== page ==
If you are a fan of college football you have likely heard of the term red shirting. But many college football fans are not aware of the related football term know as gray shirting.
Gray shirting in football refers to offering a player enrollment as a full-time student and athlete starting in the second term of their freshman year.
By skipping over the first term of freshman year these players will be able to gain an extra year of eligibility. During this first semester, these players will often become part time students but will not be able to participate in teams practices or games.
If you are curious to learn about another similar term read our guide explaining black shirts in college football.
Why Do Players Gray Shirt In Football?
Grayshirting in football in football is a decision usually made by the coaching staff but can be done by the players as well. Below we will look at the main reasons why players gray shirt in football.
One of the main reasons that players end up gray shirting their first year of college is because of full rosters.
Say for example the coaching staff finds a high school prospect they like but the team has already hit their roster limit. In this situation, the coaching staff may advise the player to gray shirt for the season.
This will keep the player committed to the football program even though the roster is full at the start of the year. When the next year rolls around many players will have left the program leaving room for the gray shirt player to get a full-time roster spot.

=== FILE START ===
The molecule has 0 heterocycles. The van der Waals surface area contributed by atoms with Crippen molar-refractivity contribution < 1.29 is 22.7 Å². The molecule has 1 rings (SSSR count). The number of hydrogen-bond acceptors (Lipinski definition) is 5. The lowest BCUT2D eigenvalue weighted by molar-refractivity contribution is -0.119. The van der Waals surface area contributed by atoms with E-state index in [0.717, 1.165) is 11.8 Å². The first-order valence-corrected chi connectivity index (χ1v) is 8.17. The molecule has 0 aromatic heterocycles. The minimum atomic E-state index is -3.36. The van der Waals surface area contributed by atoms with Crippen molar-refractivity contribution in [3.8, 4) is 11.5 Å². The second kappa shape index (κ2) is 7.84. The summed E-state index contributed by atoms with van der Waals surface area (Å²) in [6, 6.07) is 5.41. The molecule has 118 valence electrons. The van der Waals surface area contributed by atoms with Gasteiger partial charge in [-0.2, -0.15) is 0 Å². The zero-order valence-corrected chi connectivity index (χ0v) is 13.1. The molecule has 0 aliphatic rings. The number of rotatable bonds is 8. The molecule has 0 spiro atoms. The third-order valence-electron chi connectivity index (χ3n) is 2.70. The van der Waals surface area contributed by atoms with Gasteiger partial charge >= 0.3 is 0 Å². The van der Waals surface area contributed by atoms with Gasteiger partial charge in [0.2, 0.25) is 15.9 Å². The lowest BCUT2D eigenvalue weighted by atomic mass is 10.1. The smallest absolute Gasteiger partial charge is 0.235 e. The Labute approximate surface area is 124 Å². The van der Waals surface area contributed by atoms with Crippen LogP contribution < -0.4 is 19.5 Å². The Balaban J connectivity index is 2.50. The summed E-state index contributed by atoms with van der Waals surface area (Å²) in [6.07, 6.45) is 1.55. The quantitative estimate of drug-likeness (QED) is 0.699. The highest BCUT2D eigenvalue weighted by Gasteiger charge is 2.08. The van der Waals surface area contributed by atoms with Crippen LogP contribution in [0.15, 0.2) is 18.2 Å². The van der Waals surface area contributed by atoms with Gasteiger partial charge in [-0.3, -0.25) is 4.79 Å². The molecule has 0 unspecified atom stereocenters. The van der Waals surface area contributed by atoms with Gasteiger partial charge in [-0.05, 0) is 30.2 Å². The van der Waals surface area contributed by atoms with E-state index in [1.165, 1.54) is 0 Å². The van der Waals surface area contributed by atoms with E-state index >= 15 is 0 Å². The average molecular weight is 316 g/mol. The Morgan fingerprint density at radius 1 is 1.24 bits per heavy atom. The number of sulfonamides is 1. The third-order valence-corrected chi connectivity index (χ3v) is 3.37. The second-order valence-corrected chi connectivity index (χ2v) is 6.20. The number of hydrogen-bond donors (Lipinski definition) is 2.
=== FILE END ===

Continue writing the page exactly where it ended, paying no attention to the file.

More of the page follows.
Year To Bulk Up
Another reason players end up grayshirting in football is due to their size. Making the jump from high school football to college is tough. For some players, despite skill, their lack of size makes this transition very difficult.
If a player is aware he is undersized at the position he may decide to gray shirt. This will give him one more year to put on mass in order to be better suited for college football.
Since gray shirting extends your eligibility this player will still be able to play for four years of college ball.
Competition At Position
Competition at your position of choice is another factor that plays into players gray shirting in football. Say for example you are a running back and your college roster has several high quality running backs on their depth chart.
You may want to gray shirt for a season in order to extend your eligibility another year. This will allow you to play running back for the team after the talented running backs have graduated.
What Is The Difference Between Redshirting And Grayshirting?
The main difference between redshirting and grayshirting is that redshirting has you much more involved in the football team during your first year.
When grayshirting you are missing the first semester of school. This semester is when the college football season is held. When you gray shirt you are going to miss out on this portion of the year.
While redshirting you are not going to participate in the games but you will be able to practice.
Additionally, gray shirts are either part time students or not students at all during the first semester. While redshirts are full time students their first year even though they cannot play on the football team.
If you liked this guide on grey shirting read up on what a red shirt senior is in football.